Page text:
Weight training is for nearly everyone. It has oodles of health benefits for women and can turn our bodies into fat burning ovens by boosting our metabolism. Weights are great for getting stronger and looking trim. Cardio is awesome, but it’s not the only way for us to get healthy.

The Stats

CDC analyzed data from the National Health Interview Survey and found that from 1998-2004, only 17% of women participated in strength training two or more times a week. The Center for Disease Control states that adults “who engage in strength training are less likely to experience loss of muscle mass and fall-related injuries,” but women don’t appear to be flocking to the exercise.

You Won’t Look Like Arnold

Lifting won’t make you huge like an oiled-up television body builder, unless you devote your day to the gym. According to K. Aleisha Fetters at  Shape, “strength training may have a reputation of making women “bulk up,” but it’s not true. The more your weight comes from muscle (rather than fat) the smaller you’ll be.”

Lifting Weights

Toning is Good for a Variety of Reasons

Having more muscle helps you burn fat. Nutrition expert Elaine Magee advises on WebMd that you should strength train because “when you exercise, you use muscle. This helps build muscle mass, and muscle tissue burns more calories — even when you’re at rest — than body fat.”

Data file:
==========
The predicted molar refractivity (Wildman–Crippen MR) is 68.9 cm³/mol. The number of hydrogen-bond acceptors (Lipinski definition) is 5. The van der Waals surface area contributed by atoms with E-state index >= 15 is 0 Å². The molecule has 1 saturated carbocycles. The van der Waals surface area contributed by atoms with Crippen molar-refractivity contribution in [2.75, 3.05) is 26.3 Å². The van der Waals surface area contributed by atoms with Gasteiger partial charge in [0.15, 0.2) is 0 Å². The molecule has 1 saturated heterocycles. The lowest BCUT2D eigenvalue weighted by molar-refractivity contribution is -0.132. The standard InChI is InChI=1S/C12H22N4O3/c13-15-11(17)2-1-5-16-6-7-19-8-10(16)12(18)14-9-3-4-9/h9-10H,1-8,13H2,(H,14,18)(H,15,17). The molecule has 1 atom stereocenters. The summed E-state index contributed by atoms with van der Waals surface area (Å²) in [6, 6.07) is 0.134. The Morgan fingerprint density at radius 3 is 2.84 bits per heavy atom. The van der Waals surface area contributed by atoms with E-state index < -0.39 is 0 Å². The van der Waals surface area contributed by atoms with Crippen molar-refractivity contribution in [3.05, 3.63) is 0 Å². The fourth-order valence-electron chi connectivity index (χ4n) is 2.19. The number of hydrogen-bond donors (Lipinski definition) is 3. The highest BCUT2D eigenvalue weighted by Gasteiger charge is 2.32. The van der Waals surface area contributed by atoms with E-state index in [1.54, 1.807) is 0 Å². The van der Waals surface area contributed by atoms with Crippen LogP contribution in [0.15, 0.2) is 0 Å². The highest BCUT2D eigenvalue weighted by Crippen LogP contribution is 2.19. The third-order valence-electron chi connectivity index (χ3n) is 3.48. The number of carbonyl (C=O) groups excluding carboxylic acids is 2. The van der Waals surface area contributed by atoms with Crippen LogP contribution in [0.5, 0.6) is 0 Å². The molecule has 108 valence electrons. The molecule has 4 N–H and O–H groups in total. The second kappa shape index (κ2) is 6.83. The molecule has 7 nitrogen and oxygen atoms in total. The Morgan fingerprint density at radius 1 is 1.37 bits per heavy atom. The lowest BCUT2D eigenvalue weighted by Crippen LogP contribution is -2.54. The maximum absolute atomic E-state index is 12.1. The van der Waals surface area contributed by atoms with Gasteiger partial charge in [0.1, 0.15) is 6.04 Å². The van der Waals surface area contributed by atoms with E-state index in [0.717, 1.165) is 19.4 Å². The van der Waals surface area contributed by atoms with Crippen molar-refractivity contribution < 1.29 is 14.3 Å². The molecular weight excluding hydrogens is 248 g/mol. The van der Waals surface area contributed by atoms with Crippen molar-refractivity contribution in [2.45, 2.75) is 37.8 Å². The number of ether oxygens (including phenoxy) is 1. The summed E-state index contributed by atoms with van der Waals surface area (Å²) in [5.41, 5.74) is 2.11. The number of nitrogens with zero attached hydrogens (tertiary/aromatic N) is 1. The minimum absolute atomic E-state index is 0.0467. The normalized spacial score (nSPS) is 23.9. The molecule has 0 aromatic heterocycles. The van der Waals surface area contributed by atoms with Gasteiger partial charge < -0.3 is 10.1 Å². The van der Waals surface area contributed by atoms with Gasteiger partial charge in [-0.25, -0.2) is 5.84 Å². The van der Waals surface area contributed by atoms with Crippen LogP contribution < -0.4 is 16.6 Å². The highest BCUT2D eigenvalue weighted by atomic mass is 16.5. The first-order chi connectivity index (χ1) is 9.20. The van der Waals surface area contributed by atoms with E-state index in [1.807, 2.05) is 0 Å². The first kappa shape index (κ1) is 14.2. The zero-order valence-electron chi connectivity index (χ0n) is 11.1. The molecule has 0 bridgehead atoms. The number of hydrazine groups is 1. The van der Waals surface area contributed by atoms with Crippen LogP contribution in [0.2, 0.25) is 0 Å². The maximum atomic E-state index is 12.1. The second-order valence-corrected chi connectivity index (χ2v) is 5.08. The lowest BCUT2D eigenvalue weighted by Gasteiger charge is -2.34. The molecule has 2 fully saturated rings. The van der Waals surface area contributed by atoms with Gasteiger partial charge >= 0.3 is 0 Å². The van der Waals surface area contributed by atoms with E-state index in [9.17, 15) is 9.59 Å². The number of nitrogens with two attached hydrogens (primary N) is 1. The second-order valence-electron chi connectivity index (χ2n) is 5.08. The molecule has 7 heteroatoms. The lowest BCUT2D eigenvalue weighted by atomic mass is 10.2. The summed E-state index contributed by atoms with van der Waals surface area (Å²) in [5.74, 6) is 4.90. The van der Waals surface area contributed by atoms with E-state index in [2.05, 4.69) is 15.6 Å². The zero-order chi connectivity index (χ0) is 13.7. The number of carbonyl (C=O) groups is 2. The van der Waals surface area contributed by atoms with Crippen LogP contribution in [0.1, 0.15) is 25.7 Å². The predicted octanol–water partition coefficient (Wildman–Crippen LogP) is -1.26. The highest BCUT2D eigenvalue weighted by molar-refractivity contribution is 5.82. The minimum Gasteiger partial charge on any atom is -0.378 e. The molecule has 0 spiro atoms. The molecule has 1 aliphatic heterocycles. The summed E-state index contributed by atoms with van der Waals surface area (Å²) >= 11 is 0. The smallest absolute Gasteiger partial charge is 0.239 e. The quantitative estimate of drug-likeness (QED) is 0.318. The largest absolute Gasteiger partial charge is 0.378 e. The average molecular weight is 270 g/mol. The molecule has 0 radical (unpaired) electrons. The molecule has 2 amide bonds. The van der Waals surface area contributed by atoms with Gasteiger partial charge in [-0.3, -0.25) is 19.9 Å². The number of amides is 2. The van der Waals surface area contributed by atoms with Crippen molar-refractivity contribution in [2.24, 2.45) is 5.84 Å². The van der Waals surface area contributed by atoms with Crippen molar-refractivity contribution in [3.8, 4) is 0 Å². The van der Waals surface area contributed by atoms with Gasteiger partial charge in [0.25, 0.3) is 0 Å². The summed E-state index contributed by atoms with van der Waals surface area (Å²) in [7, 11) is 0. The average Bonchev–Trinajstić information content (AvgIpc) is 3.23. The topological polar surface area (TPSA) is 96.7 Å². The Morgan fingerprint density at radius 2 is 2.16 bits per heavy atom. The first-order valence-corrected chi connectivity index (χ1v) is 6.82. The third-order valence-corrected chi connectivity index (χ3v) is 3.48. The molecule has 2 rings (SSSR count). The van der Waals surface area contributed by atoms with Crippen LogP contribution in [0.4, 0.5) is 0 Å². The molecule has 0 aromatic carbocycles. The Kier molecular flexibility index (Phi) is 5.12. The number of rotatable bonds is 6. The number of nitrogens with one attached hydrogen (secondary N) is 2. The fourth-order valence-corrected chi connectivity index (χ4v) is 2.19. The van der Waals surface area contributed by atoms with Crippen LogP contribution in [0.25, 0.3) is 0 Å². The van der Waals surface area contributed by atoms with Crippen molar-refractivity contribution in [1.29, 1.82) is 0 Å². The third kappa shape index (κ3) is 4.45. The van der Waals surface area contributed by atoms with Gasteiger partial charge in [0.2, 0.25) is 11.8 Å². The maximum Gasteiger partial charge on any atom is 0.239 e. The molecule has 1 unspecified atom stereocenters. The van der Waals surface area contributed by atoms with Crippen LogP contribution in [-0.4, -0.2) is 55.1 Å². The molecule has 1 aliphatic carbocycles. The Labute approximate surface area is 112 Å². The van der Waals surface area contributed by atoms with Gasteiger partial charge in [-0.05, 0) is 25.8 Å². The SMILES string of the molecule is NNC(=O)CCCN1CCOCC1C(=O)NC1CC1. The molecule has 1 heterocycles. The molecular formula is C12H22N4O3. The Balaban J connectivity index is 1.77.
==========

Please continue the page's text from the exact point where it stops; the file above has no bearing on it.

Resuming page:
If that isn’t enough to convince you, Elizabeth Quinn, exercise physiologist and fitness consultant at VeryWellFit lists the advantages of weight lifting as including reducing the risk of osteoporosis and heart disease, as well as boosting confidence. No matter your age, you can still see benefits. Quinn says, “women in their 70s and 80s have built up significant strength through weight training and studies show that strength improvements are possible at any age.” Mayo Clinic states a myriad of benefits from strength training saying it can “enhance your quality of life and improve your ability to do everyday activities” and “reduce the signs and symptoms of many chronic conditions, such as arthritis, back pain, obesity, heart disease, depression and diabetes.” They have posted a collection of strength-training how-to videos.

Get What You Need

CDC recommends in the second edition of the Physical Activity Guidelines for Americans, that in addition to 150 minutes or more of aerobics a week, that adults “should also do muscle-strengthening activities of moderate or greater intensity and that involve all major muscle groups on 2 or more days a week, as these activities provide additional health benefits.” They go on to give examples saying “muscle-strengthening activities include lifting weights, working with resistance bands, doing calisthenics that use body weight for resistance (such as push-ups, pull-ups, and planks), carrying heavy loads, and heavy gardening.”

Whether you’re looking to over-haul your health or just tighten things up a bit, incorporating weights into your exercise routine can have many positive impacts, without making you bulky.